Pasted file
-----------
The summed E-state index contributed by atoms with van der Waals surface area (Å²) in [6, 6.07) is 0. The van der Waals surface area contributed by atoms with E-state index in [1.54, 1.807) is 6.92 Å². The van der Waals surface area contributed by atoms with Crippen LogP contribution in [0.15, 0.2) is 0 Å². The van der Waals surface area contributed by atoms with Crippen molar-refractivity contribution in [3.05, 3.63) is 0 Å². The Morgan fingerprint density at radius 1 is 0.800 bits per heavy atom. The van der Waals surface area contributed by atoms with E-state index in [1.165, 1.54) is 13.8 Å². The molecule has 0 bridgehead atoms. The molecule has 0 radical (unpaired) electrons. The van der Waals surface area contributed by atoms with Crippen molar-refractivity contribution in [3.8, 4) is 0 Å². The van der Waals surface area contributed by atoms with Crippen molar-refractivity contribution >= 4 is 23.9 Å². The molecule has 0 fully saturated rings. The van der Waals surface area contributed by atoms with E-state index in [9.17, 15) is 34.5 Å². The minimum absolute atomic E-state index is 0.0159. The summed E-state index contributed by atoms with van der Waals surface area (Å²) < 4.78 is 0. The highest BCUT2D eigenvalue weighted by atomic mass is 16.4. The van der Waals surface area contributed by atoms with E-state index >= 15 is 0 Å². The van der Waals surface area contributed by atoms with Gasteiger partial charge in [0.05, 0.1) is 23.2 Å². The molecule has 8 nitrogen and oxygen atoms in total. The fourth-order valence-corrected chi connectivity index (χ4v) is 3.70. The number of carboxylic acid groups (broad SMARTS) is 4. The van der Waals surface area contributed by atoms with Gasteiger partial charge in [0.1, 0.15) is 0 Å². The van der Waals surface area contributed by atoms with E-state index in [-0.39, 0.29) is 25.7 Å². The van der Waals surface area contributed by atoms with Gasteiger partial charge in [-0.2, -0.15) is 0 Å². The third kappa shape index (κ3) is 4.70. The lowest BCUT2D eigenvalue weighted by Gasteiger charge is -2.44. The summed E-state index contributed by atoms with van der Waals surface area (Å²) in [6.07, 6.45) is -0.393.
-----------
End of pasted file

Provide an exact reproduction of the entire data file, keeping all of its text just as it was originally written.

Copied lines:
The summed E-state index contributed by atoms with van der Waals surface area (Å²) in [6, 6.07) is 0. The van der Waals surface area contributed by atoms with E-state index in [1.54, 1.807) is 6.92 Å². The van der Waals surface area contributed by atoms with Crippen LogP contribution in [0.15, 0.2) is 0 Å². The van der Waals surface area contributed by atoms with Crippen molar-refractivity contribution in [3.05, 3.63) is 0 Å². The Morgan fingerprint density at radius 1 is 0.800 bits per heavy atom. The van der Waals surface area contributed by atoms with E-state index in [1.165, 1.54) is 13.8 Å². The molecule has 0 bridgehead atoms. The molecule has 0 radical (unpaired) electrons. The van der Waals surface area contributed by atoms with Crippen molar-refractivity contribution in [3.8, 4) is 0 Å². The van der Waals surface area contributed by atoms with Crippen molar-refractivity contribution >= 4 is 23.9 Å². The molecule has 0 fully saturated rings. The van der Waals surface area contributed by atoms with E-state index in [9.17, 15) is 34.5 Å². The minimum absolute atomic E-state index is 0.0159. The summed E-state index contributed by atoms with van der Waals surface area (Å²) < 4.78 is 0. The highest BCUT2D eigenvalue weighted by atomic mass is 16.4. The van der Waals surface area contributed by atoms with E-state index >= 15 is 0 Å². The van der Waals surface area contributed by atoms with Gasteiger partial charge in [0.05, 0.1) is 23.2 Å². The molecule has 8 nitrogen and oxygen atoms in total. The fourth-order valence-corrected chi connectivity index (χ4v) is 3.70. The number of carboxylic acid groups (broad SMARTS) is 4. The van der Waals surface area contributed by atoms with Gasteiger partial charge in [0.1, 0.15) is 0 Å². The van der Waals surface area contributed by atoms with E-state index in [-0.39, 0.29) is 25.7 Å². The van der Waals surface area contributed by atoms with Gasteiger partial charge in [-0.2, -0.15) is 0 Å². The third kappa shape index (κ3) is 4.70. The lowest BCUT2D eigenvalue weighted by Gasteiger charge is -2.44. The summed E-state index contributed by atoms with van der Waals surface area (Å²) in [6.07, 6.45) is -0.393.